FireWire's MacBook Absence a Fatal Flaw?

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As our first look at Apple's new laptops suggests, there's plenty to talk about with the new laptops introduced this week. But it's what's not there in the revamped MacBook product line that has people talking--yelling in some cases. And that's Apple's as-of-yet unexplained decision to drop FireWire connectivity from its consumer-focused laptops. Some users are saying point-blank that they're not going to order the new hardware without FireWire.

The absence of FireWire ports is certainly an inconvenience for some users. But it shouldn't be considered a deal-breaker for most of us, anyway.

FireWire--IEEE 1394, as it's known in techie circles--is the peripheral interface that Apple has made a part of almost each and every Mac since the Blue & White Power Mac G3 debuted in 1999. It was originally developed to give computers a way to talk quickly and reliably to storage devices--FireWire has long been the preferred interface for some Mac users who want to hook up an external hard disk drive. It also caught on with camcorder makers, and that's really why most people are upset. A lot of standard-definition (SD) video cameras have relied on FireWire for the past few years.

From a practical standpoint, FireWire also comes in handy if you're transferring large amounts of data between machines. Let's say, for example, you're transferring information from a desktop machine to your laptop. A special operating mode called Target Disk Mode (TDM) lets you reboot your laptop (or other FireWire-equipped Mac) to appear to the host machine as a storage device. Then you can just drag-and-drop what you need to and from to and from each machine, back and forth. It's certainly faster than trying to transfer files over a Wi-Fi network. It can be faster than Ethernet, too, if one of the machines lacks a Gigabit Ethernet port, or you don't have an Ethernet cable handy.

Setting up a new computer? FireWire TDM is good for that, too. Apple's Migration Assistant makes it a lead pipe cinch to transfer your user account information, data and applications to a computer connected using TDM.

But Migration Assistant also works computer-to-computer if you have an Ethernet cable, which is more readily available and cheaper than a FireWire cable. And new MacBooks--as well as most Macs that have been shipping for the past several years--have Gigabit Ethernet ports on them.

Even if you're like me and haven't upgraded your Ethernet hub (presuming you're even using a hub) from 100baseT, you can connect each machine directly using a Cat 5 Ethernet cable and expect Gigabit Ethernet transfer speeds that will best a FireWire connection.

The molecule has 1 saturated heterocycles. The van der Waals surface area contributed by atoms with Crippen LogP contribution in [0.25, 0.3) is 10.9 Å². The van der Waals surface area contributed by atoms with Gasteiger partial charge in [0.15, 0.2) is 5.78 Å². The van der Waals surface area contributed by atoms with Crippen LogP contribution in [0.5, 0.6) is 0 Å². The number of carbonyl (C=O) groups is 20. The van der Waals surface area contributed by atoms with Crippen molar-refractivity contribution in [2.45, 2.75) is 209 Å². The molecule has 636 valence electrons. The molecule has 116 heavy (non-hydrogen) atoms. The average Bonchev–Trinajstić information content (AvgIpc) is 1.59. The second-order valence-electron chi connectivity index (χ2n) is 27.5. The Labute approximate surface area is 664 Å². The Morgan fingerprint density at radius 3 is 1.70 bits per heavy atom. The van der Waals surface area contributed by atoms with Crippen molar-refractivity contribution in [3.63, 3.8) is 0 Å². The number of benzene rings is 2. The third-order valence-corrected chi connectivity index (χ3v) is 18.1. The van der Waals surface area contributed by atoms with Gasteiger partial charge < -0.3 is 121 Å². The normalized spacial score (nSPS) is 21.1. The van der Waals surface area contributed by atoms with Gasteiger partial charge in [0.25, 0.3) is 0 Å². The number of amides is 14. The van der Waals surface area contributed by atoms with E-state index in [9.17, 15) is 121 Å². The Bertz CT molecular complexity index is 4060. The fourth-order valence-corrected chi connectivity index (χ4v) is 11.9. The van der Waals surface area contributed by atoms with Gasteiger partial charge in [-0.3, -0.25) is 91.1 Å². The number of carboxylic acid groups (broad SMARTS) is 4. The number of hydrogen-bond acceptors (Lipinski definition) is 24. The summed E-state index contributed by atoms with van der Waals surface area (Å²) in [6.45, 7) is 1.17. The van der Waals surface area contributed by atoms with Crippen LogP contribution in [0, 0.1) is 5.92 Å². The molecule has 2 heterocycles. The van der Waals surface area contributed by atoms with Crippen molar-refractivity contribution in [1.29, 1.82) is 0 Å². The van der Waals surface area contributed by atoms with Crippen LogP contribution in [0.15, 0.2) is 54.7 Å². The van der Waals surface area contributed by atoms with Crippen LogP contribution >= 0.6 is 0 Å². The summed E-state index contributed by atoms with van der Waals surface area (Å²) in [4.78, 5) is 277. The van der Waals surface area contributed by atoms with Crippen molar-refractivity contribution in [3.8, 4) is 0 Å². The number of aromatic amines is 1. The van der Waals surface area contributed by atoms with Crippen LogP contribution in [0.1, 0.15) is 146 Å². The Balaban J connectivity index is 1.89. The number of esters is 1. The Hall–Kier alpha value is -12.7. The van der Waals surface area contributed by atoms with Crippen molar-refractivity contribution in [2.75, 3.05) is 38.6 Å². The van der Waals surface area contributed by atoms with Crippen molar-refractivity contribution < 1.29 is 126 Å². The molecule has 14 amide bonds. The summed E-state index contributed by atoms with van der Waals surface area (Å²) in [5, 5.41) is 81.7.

As far as storage devices that use FireWire, most of them also have USB 2.0. Increasingly, many external drives that feature FireWire also have external Serial ATA (eSATA), an even faster peripheral interface than FireWire which isn't currently supported on any Mac shipping from the factory--you have to add a peripheral card to get that to work, either using a Power Mac or Mac Pro, or in the case of a MacBook Pro, an ExpressCard/34 host adapter. But neither of those options are available to MacBook users, either now or before this week, so USB 2.0 will be the way to go for external hard disks on the MacBook from here on out.

Connecting a camcorder is, admittedly, a bit trickier. And this is certainly a sticking point for the many Mac users who want to edit their own video or send clips of kids' birthday parties and other events to far-off relatives or post them on Web pages.

But if you're considering a new MacBook, be aware that the iMovie software pre-installed on that system as part of the iLife '08 suite is perfectly capable of communicating with the many USB-based camcorders now on the market, so it may be an opportunity for you to upgrade your camcorder.

In fact, most of the High Definition (HD) camcorders now on the market feature USB connectivity. While some older Standard Definition (SD) camcorders still cling to FireWire--it's used not only by Apple but also Sony, which calls it "i.Link," just to complicate the branding--most of the HD models I've seen lately work using USB 2.0 instead. And the new MacBook has USB 2.0 ports, for sure.

The absence of FireWire on the MacBook is also being felt keenly by some professionals who would prefer to opt for the MacBook's small size over the bulkier but more capable and considerably more expensive MacBook Pro, at least as a portable system for light work in the field. Some pro video and audio hardware depends on FireWire, for example, and digital photographers, who often deal with huge photo libraries, have shown a preference for FireWire-based storage.

That's a harder problem to solve; for now, the obvious solution is to either stick with the polycarbonate-clad MacBook, which remains available alongside its new aluminum brother, or to spend the extra money to get the MacBook Pro.

In short, the new MacBook has a lot to offer buyers--faster graphics and video than before, an even stronger and more durable chassis, a backlit keyboard for high-end users, and many other enhancements. FireWire's absence is certainly disappointing and will surely be felt for a while by Mac users who had invested in peripherals that use the interface, but I suspect most people will make the transition, and will ultimately find that they're not missing much by making the switch.

This story, "FireWire's MacBook Absence a Fatal Flaw?" was originally published by Macworld.

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